In FIG. 10A, current flow to the stator winding for the phase commences at the same time as previously with the stator pole SP1 intermediate the rotor poles RP1 and RP2. Employing the control strategy employed in co-assigned patent application Ser. No. 08/175,268 the current cut-off now occurs prior to the stator pole and rotor pole aligning. That is, current cut-off occurs after approximately 15 of rotor travel. The effect is to produce an extended tail current condition; in this instance, one that is 7.5 longer than previously. In addition, the transition from current flow to no flow now occurs at a time when the normal forces are not at a maximum, although they are still high. That is, the stator pole SP1 and rotor pole RP1 are only partially aligned. However, the transition which occurs at current cutoff (see FIG. 10B) is still relatively abrupt meaning ringing still occurs.

With respect to both FIGS. 9A and 10A, it will be noted that, as discussed above, the current waveform is profiled so that the initial ramp-up of current at the beginning of a phase is much steeper in FIG. 14 than in FIG. 13. From the peak, IP9 or IP10 the current waveform is controlled to soften the steepness of the slope prior to the transition.

FIG. 11A represents the results of a second modification to the waveform as taught in patent application Ser. No. 08/175,268. Both the time of current flow to the phase winding and its termination are as shown in FIG. 14. However, in accordance with the teachings of this co-pending application, the peak current level is IP11 is greater than either peak current IP9 or IP10. And, the change in slope at current cut-off is much less steep than the transition in either of the preceding figures as shown in FIG. 11B. The result is another appreciable diminution in the amount of ringing even through the normal motor forces are still high.

An apparatus 10 of the present invention is used to control the current profile P (see FIG. 4D) in a single or poly-phase switched reluctance motor M during an active portion of each phase. As shown in FIG. 1, phase winding W is connected to a DC bus via a switch means 12. The switch means directs current flow into the winding when the phase is active and includes a first switch S1 for connecting the winding to the other side of the bus. The switch means also includes respective diodes D1, D2. When the phase represented by the winding is active, switches S1, S2 are closed.

Various sensing means are provided for determining motor operating parameters. In FIG. 6A, for example, a Hall effect sensor 14 is provided for determining the instantaneous position of rotor assembly R. Other sensors, while not shown, are used to provide motor speed, torque, and similar parametric information. Next, a signal generating means indicated generally 16 in FIG. 1 includes PWM signal generator which provides operating signals to one or both of the switches S1, S2, for reasons described hereinafter, to control current flow to winding W. A control means indicated generally 18 in FIG. 1 is responsive to inputs from the sensing means to control operation of the signal generating means. The control means controls operation of the signal generating means so the signal generating means provides operating signals having operating characteristics by which the current supply to the winding is in accordance with a predetermined profile.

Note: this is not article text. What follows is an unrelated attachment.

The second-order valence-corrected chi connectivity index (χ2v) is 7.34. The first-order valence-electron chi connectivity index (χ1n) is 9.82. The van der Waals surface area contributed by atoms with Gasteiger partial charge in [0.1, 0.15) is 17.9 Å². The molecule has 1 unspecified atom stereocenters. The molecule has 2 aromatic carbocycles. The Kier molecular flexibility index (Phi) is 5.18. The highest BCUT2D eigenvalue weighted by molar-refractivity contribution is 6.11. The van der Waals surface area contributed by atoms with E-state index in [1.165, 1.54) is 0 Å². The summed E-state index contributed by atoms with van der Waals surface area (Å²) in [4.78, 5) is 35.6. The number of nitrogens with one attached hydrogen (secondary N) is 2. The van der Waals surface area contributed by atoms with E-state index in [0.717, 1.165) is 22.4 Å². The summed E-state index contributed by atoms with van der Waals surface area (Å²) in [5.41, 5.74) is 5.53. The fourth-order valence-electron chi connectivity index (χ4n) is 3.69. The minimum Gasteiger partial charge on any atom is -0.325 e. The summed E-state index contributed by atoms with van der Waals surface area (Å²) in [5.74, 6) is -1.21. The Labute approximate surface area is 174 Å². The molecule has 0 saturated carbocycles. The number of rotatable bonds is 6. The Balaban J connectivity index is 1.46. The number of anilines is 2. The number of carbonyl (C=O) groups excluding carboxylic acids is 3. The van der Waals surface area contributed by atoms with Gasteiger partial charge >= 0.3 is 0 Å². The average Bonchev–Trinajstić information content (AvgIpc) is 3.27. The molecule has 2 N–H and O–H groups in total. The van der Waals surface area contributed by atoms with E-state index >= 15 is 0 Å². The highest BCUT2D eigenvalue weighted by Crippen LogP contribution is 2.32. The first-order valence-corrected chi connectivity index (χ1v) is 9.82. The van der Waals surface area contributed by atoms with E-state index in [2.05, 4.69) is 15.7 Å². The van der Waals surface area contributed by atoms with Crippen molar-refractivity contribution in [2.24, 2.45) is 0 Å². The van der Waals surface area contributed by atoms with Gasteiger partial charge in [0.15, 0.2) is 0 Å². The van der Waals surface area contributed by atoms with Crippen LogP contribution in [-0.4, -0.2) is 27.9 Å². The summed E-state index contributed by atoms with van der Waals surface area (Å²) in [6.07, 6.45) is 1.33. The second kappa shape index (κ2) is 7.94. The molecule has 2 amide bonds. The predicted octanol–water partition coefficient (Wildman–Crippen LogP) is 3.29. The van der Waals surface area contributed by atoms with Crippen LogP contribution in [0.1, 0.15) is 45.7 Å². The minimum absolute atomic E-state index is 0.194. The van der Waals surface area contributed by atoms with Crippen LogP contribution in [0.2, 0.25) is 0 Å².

Referring to FIGS. 4A, 4B, and 5A, a typical current profile Pi for a motor phase, and the resulting normal force in the motor are shown. In FIG. 4B, the current level is shown to be zero amps prior to the particular phase with which the winding is associated becoming active. The phase becomes active at time T0. Thereafter, until a time Tc, current is supplied to the phase winding. At time Tc, the phase becomes inactive and current flow into the winding ceases. From time Tc until a time Tf, the current decays back to zero. When current begins flowing into the phase winding, the current level typically rises to a level Ip, this level being reached at a time Tx. From the time Tx until the time Tc, the current flow into the winding is constant and is maintained at the level Ip, When current flow into the winding ceases at time Tc, there is an abrupt transition in the slope of the current profile. This is because the current in the winding at time Tc is rapidly driven to zero as indicated by the sharp slope in the current profile. The inductance profile L for winding W is represented in FIG. 4A, and represents the inductance in the winding with current supplied to the phase in accordance with the profile of FIG. 4B. As shown in FIG. 5A, the normalized force profile F1 for the motor also shows an abrupt transition at the current cut-off time Tc. The result of this sharp change in slope of the normalized force profile is a loud ringing which is represented by the waveform V1 in FIG. 5A. This ringing, in turn, produces a high noise level in motor. This noise level is undesirable.